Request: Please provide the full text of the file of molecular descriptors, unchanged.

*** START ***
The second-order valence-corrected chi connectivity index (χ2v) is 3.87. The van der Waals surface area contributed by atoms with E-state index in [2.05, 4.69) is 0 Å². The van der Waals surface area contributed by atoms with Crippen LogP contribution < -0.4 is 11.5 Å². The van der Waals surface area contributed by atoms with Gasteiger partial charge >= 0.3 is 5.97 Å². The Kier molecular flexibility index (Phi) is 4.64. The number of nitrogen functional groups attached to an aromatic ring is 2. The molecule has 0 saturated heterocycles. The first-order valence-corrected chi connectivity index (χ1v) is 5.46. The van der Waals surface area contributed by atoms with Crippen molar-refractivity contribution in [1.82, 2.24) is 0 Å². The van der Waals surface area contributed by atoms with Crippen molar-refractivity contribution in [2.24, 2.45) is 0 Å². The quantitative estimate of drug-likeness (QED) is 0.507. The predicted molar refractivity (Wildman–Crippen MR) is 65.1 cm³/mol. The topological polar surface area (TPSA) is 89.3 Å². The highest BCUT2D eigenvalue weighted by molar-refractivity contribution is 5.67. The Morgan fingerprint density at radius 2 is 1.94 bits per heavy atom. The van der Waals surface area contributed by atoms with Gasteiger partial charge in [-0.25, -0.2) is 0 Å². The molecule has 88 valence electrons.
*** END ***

The second-order valence-corrected chi connectivity index (χ2v) is 3.87. The van der Waals surface area contributed by atoms with E-state index in [2.05, 4.69) is 0 Å². The van der Waals surface area contributed by atoms with Crippen LogP contribution < -0.4 is 11.5 Å². The van der Waals surface area contributed by atoms with Gasteiger partial charge >= 0.3 is 5.97 Å². The Kier molecular flexibility index (Phi) is 4.64. The number of nitrogen functional groups attached to an aromatic ring is 2. The molecule has 0 saturated heterocycles. The first-order valence-corrected chi connectivity index (χ1v) is 5.46. The van der Waals surface area contributed by atoms with Crippen molar-refractivity contribution in [1.82, 2.24) is 0 Å². The van der Waals surface area contributed by atoms with Crippen molar-refractivity contribution in [2.24, 2.45) is 0 Å². The quantitative estimate of drug-likeness (QED) is 0.507. The predicted molar refractivity (Wildman–Crippen MR) is 65.1 cm³/mol. The topological polar surface area (TPSA) is 89.3 Å². The highest BCUT2D eigenvalue weighted by molar-refractivity contribution is 5.67. The Morgan fingerprint density at radius 2 is 1.94 bits per heavy atom. The van der Waals surface area contributed by atoms with Gasteiger partial charge in [-0.25, -0.2) is 0 Å². The molecule has 88 valence electrons.